HP: How might HP use the algorithms you’ve been working on?
We’re looking to identify when you are over-working to achieve a goal. Say you’re learning to be a pilot and training in a VR flight simulator. If we can identify when you're in a situation where you are likely to make a mistake, we can make your trainer aware that you are in that state and also adjust the simulation to help you learn better. So the idea is to create a more personalized learning curve for specialized situations where you require somebody to be confident going into that field.
HP: How has your project changed as it has developed?
What’s changing is that we’ve decided we want to add some new biometric signals into the model that we are building. I currently have a kind of meta-model that takes a number of separate AI models that are each trained based on a particular signal and blends them together to make an algorithm that is more robust and reliable than any of them on their own. But now I want to take at least one new signal and train a new model for it – and then, once I have it working, add that to the meta-model.
HP: Is that meta-model something that you’ve created yourself?
People have created these kinds of “models-of-models” before, but what’s new is that I’ve built one that is optimized for our particular situation. Another important part of what we’re trying to build is that we want it to be modular. We want to be able to plug in new sub-models based on new kinds of biometric signals as we develop sensors that can measure them.
HP: What's the big challenge in doing this?
I think the biggest problem we face is distinguishing signals from the noise around them. People in the field have tended to develop their algorithms based on really clear data. But we’re interested in being able to make sense of signals where the data isn’t so clean – where you are using more affordable sensing technologies to gather your data inputs.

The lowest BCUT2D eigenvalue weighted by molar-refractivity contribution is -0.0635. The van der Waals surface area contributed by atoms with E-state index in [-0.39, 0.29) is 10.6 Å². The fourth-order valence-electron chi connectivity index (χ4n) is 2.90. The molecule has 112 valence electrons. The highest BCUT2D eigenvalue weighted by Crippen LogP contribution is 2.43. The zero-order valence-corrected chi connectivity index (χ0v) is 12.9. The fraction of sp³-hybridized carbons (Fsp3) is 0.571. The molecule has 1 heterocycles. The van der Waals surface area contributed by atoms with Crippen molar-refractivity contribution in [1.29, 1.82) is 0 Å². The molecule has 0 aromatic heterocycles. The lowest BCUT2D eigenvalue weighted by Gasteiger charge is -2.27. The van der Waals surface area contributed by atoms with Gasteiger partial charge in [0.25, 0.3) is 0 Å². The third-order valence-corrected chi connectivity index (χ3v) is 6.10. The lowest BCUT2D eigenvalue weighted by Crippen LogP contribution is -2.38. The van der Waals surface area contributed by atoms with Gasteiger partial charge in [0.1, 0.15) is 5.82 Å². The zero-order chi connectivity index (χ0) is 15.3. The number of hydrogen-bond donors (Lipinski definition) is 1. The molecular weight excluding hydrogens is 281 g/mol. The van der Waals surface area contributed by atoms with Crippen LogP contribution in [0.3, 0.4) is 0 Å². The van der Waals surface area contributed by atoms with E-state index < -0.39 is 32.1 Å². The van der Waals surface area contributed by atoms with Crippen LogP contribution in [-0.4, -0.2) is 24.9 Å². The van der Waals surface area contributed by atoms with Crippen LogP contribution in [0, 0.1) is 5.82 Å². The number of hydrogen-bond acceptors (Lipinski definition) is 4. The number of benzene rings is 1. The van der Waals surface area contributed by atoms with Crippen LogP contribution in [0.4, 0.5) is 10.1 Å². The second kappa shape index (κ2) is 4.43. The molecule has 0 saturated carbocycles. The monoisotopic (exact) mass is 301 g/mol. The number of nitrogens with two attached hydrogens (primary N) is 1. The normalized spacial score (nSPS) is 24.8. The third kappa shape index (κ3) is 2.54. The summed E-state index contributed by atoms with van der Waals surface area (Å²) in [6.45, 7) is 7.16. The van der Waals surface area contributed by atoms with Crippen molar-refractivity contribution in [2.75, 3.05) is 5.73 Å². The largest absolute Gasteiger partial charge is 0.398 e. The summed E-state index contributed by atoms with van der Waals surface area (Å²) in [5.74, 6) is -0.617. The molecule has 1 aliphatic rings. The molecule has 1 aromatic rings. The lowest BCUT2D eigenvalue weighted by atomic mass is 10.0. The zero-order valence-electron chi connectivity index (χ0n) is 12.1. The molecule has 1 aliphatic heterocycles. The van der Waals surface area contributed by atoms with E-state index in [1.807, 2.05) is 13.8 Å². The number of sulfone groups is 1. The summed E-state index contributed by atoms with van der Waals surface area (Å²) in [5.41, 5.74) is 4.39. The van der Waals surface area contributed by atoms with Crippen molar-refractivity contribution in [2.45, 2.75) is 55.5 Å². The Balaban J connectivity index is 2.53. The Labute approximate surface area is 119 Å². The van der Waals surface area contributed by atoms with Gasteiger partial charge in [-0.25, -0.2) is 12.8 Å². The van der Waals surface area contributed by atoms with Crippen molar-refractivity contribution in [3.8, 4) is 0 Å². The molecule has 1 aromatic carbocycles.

HP: You interned at HP Labs last summer too, right?
Yes. Last year I was working on generative modeling – creating a way for people to make digital objects even if they aren’t skilled designers. The idea was to allow someone to design sunglasses using natural language or rough sketches, say, and the model would translate the high level design intent into a sunglasses design suitable for 3D printing. We submitted one patent and we got a paper out of it, too. I'm hoping to do both of those things this year as well.
HP: Have your two HP Labs internships influenced your thinking about what you’ll do next?
They have definitely made me want to go to grad school, which wasn't something I was sure about before. I also now know that I don't want to end up doing just software engineering as many computer scientists do – I want to do research and to continue inventing new things.